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Cheng-Yi Huang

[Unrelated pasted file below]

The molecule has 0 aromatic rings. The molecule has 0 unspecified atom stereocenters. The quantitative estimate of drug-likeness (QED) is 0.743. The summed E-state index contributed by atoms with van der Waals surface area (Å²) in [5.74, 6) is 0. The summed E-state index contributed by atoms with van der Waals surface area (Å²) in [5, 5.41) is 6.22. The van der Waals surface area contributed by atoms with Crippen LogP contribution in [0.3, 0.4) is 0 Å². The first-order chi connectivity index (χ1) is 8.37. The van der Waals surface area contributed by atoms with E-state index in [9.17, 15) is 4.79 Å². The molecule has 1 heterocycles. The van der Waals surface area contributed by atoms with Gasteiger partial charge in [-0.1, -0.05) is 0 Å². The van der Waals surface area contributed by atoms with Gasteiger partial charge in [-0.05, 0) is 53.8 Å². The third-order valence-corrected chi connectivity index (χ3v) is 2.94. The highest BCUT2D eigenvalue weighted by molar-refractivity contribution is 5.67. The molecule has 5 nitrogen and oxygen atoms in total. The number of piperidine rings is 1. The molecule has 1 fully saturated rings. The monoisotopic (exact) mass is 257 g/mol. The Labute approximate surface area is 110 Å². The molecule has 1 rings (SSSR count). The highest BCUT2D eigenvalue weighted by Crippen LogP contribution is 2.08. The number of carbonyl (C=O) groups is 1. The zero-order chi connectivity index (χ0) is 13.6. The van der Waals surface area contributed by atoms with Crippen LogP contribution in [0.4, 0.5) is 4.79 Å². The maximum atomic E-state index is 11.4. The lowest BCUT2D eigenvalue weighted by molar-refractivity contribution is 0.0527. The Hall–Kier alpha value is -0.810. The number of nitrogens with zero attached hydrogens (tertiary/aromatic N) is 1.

Cheng-Yi Huang is a J.S.D. candidate at the University of Chicago Law School. His current research topic is “Judicial Deference, Information Elicitation, and Democratic Efficacy in Post-Transitional Politics: Self-restrained Courts in Taiwan, South Africa, and Poland”. His research interests include comparative constitutionalism, administrative law, judicial politics, behavioral law and economics, legal anthropology, intellectual history of Asian law, and democratic theories. He won the Graduate Students Paper Competition by the American Bar Foundation in 2007. The award-winning article, “Enacting the ‘Incomprehensible China’ -Modern European Jurisprudence and the Japanese Reconstruction of Qing Political Law” has been published in Law & Social Inquiry recently. He has also presented papers at the annual conferences of the Law & Society Association, Association for Asian Studies, and American Political Science Association. He served as president for the North American Taiwan Studies Association from 2007 to 2008. In addition to his academic works, he is also a frequent contributor and columnist for some major newspapers in Taiwan. He enjoys traveling and playing board games with friends but seldom does so lately, since he is expected to complete his dissertation and graduate from the doctoral program in June 2009. Nevertheless, one of his novels won him a lucrative prize from the Taipei Bar Association which made his trips to Oaxaca, Chiapas, and Yucatan in the past few years possible. He and his wife live in Chicago now. He can be reached at